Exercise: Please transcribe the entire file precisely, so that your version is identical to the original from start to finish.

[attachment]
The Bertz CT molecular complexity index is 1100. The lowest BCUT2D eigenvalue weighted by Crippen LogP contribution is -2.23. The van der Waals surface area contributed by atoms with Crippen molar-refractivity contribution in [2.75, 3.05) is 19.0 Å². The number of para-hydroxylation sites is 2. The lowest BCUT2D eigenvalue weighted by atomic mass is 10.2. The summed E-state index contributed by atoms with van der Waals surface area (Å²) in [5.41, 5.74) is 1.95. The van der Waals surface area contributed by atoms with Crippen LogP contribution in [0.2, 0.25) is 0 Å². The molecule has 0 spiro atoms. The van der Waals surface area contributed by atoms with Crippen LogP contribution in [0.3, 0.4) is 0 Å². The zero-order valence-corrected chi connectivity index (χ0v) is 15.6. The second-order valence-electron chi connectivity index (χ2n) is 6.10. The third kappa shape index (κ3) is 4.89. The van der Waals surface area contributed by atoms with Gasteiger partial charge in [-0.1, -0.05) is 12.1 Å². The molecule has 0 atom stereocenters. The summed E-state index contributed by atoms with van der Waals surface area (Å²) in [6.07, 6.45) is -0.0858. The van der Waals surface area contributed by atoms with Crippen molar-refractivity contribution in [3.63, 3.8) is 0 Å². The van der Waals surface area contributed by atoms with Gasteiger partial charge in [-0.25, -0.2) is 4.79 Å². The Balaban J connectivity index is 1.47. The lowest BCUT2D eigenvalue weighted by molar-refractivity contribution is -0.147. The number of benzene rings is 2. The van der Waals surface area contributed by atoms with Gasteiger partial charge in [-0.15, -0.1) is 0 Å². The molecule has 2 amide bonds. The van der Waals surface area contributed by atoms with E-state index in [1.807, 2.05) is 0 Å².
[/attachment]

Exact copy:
The Bertz CT molecular complexity index is 1100. The lowest BCUT2D eigenvalue weighted by Crippen LogP contribution is -2.23. The van der Waals surface area contributed by atoms with Crippen molar-refractivity contribution in [2.75, 3.05) is 19.0 Å². The number of para-hydroxylation sites is 2. The lowest BCUT2D eigenvalue weighted by atomic mass is 10.2. The summed E-state index contributed by atoms with van der Waals surface area (Å²) in [5.41, 5.74) is 1.95. The van der Waals surface area contributed by atoms with Crippen LogP contribution in [0.2, 0.25) is 0 Å². The molecule has 0 spiro atoms. The van der Waals surface area contributed by atoms with Crippen LogP contribution in [0.3, 0.4) is 0 Å². The zero-order valence-corrected chi connectivity index (χ0v) is 15.6. The second-order valence-electron chi connectivity index (χ2n) is 6.10. The third kappa shape index (κ3) is 4.89. The van der Waals surface area contributed by atoms with Gasteiger partial charge in [-0.1, -0.05) is 12.1 Å². The molecule has 0 atom stereocenters. The summed E-state index contributed by atoms with van der Waals surface area (Å²) in [6.07, 6.45) is -0.0858. The van der Waals surface area contributed by atoms with Crippen molar-refractivity contribution in [3.63, 3.8) is 0 Å². The van der Waals surface area contributed by atoms with Gasteiger partial charge in [-0.25, -0.2) is 4.79 Å². The Balaban J connectivity index is 1.47. The lowest BCUT2D eigenvalue weighted by molar-refractivity contribution is -0.147. The number of benzene rings is 2. The van der Waals surface area contributed by atoms with Gasteiger partial charge in [-0.15, -0.1) is 0 Å². The molecule has 2 amide bonds. The van der Waals surface area contributed by atoms with E-state index in [1.807, 2.05) is 0 Å².